The tested techniques are the following:
- hashtable: plain old hashtable with chaining
- hashtable-sf: plain old hashtable with chaining, but the Jenkins hash is
SuperFastHash from Paul Hsieh
- hashtrie64: hashtrie with HASHSHIFT == 6 (default)
- hashtrie32: hashtrie with HASHSHIFT == 5
- hashtrie16: hashtrie with HASHSHIFT == 4
- hashtrie8: hashtrie with HASHSHIFT == 3
- hashtrie4: hashtrie with HASHSHIFT == 2
- hashtrie-var0: hashtrie with different HASHSHIFT values:
level-0 = 14, level-1 = 3, level-2 ... = 2
- hashtrie-var1: hashtrie with different HASHSHIFT values:
level-0 = 8, level-1 = 6, level-2 ... = 4
- hashtrie-var2: hashtrie with different HASHSHIFT values:
level-0 = 12, level-1 = 6, level-2 ... = 2
- hasharray8: plain old hashtable where a chain of tuple is used to
- hasharray4: plain old hashtable where a chain of tuple is used to
- shared_node: shared node fast hash from
Fast Hash Table Lookup Using Extended Bloom Filter: An Aid to Network
Processing by Song et al., SIGCOMM'05
From the graphs below I left out the worst results: shared_node, hashtrie4,
hashtrie8, hashtrie32 (and hashtable-sf is left out also). The full results
can be seen on this page.
- According to Paul Hsieh, the SuperFastHast is ~66% faster than the
Without CPU-dependent optimization, there is no big difference between the
two hash functions. CPU-dependent optimization (on my laptop:
-march=i686 -mtune=pentium4) does indeed speed up sfhash:
It is about ~8% gain in speed: the difference comes from the fact
that the ~66% was measured calculating the hash key of 256 bytes and
not 12 bytes. So when taking into account IPv6, it might be well worth
to consider replacing jhash with sfhash.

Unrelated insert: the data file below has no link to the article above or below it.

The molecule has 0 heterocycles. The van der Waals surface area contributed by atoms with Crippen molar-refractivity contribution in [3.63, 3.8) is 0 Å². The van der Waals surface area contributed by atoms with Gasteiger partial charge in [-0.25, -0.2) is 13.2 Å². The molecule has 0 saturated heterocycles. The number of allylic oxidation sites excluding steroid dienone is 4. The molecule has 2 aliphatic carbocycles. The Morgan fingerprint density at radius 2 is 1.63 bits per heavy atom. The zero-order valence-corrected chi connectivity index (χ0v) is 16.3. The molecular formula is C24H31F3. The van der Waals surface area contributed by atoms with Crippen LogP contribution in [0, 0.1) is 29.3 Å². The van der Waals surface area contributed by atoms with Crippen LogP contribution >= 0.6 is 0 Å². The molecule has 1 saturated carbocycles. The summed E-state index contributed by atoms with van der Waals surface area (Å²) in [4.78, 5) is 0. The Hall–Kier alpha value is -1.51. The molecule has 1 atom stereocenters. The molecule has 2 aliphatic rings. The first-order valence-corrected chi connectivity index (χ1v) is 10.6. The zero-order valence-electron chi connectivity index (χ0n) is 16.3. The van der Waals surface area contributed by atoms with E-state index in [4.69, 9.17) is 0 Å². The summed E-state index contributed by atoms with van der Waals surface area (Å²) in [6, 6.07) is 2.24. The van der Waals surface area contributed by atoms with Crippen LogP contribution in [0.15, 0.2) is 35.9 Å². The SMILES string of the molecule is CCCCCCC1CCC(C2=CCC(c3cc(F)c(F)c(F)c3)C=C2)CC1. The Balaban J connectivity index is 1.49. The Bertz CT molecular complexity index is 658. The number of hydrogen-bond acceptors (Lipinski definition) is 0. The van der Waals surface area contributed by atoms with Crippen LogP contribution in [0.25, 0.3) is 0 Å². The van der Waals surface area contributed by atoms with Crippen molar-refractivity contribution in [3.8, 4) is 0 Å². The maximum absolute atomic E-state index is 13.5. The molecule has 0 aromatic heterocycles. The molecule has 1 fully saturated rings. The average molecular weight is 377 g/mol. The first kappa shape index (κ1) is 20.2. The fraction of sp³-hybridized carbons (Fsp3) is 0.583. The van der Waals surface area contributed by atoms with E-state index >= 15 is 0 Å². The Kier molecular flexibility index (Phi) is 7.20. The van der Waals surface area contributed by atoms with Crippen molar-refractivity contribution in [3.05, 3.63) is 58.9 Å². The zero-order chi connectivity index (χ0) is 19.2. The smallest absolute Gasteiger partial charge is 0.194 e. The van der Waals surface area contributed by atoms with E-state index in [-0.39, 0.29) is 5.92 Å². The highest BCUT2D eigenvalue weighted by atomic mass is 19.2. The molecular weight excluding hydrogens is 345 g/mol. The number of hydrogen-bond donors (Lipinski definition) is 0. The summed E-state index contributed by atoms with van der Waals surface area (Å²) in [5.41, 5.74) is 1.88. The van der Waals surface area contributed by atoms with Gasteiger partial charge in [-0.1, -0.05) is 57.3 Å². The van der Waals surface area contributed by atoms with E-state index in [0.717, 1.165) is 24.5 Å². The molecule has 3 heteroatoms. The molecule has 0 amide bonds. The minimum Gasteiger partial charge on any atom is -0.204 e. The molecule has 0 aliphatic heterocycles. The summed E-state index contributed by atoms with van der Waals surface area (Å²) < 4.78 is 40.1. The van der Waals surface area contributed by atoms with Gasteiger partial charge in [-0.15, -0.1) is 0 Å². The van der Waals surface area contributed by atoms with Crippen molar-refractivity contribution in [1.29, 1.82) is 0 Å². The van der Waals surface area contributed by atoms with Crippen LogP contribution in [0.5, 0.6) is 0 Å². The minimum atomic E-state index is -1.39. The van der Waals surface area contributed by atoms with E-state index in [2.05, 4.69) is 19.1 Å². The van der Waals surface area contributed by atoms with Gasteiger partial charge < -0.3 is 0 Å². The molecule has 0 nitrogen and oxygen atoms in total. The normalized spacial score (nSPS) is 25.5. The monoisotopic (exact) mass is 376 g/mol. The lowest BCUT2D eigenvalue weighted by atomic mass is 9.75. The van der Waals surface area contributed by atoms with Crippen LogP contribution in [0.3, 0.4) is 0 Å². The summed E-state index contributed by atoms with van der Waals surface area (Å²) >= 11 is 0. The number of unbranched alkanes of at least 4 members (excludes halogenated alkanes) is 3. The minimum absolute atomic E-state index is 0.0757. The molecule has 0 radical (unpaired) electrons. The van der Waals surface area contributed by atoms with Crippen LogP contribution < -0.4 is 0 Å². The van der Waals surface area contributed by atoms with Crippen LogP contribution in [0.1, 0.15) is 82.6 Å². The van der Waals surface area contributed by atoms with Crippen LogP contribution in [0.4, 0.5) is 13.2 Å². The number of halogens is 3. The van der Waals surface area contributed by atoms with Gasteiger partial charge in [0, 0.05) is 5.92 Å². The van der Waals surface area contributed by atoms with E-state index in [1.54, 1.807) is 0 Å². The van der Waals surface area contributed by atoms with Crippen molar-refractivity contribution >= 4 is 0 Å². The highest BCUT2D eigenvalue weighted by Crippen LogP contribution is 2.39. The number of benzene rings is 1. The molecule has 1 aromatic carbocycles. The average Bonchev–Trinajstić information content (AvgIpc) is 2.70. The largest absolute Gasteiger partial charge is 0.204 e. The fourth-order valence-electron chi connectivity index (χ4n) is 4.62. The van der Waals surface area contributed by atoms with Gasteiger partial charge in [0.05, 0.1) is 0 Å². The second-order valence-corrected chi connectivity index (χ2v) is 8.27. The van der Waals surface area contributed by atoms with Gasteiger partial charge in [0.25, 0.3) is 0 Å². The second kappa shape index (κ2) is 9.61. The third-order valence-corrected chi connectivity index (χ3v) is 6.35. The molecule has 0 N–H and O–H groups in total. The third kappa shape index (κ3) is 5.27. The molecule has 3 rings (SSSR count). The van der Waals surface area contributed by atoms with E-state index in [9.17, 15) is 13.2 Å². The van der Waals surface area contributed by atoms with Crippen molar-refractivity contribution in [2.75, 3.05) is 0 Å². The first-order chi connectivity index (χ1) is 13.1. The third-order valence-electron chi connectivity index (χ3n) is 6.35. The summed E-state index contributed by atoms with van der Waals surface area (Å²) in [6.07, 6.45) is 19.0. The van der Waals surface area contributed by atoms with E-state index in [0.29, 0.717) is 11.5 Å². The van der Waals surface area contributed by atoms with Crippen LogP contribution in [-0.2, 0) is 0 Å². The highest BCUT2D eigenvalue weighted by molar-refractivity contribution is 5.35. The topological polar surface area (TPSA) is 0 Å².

|Calculating the hash value of 3 words|
|jhash:||150 cyc, 75 ns|
|sfhash:||137 cyc, 69 ns|
- hashtrie64 wastes a lot of memory. My theory is that the hash
functions work "too good" and there are too many leaves with single or few
entries. Therefore I lowered the base hashsize, hoping that thus we can
lessen the wasted bytes. It worked - but it also deteriorated the
insert/lookup speed :-(.
- I can't really explain that strange extra memory requirement for
hashtrie32. Some coincidence in hashsize/entry size?
- The hashtrie-var variants use different size of hashes at the different
levels. hashtrie-var2 is better both in the memory requirement and
lookup/insert speed than the plain hashtries.
- Hasharrays use an array of tuples to avoid clashes. They are very good
in insert/lookup: we have got a fast path because the full 32bit hash key is
stored in the tuple and we have got a second fast path too because the clashing
tuples are on the cacheline :-). We pay by memory for the speed, but
hasharray4 is not so bad - it is quite near to the best hashtrie-var variant.
- The shared node fast hash is a straightforward implementation of the
algorithm from the cited article. The disappointing results may be
due to the faults in my implementation.
- I just messed with Martin's code: all kudos to him!
The source code can be downloaded from the netfilter svn repository:
svn co https://svn.netfilter.org/netfilter/trunk/hashtrie.
Time: insert random entries
Time: lookup random entries
Time: insert DoS entries
Time: lookup DoS entries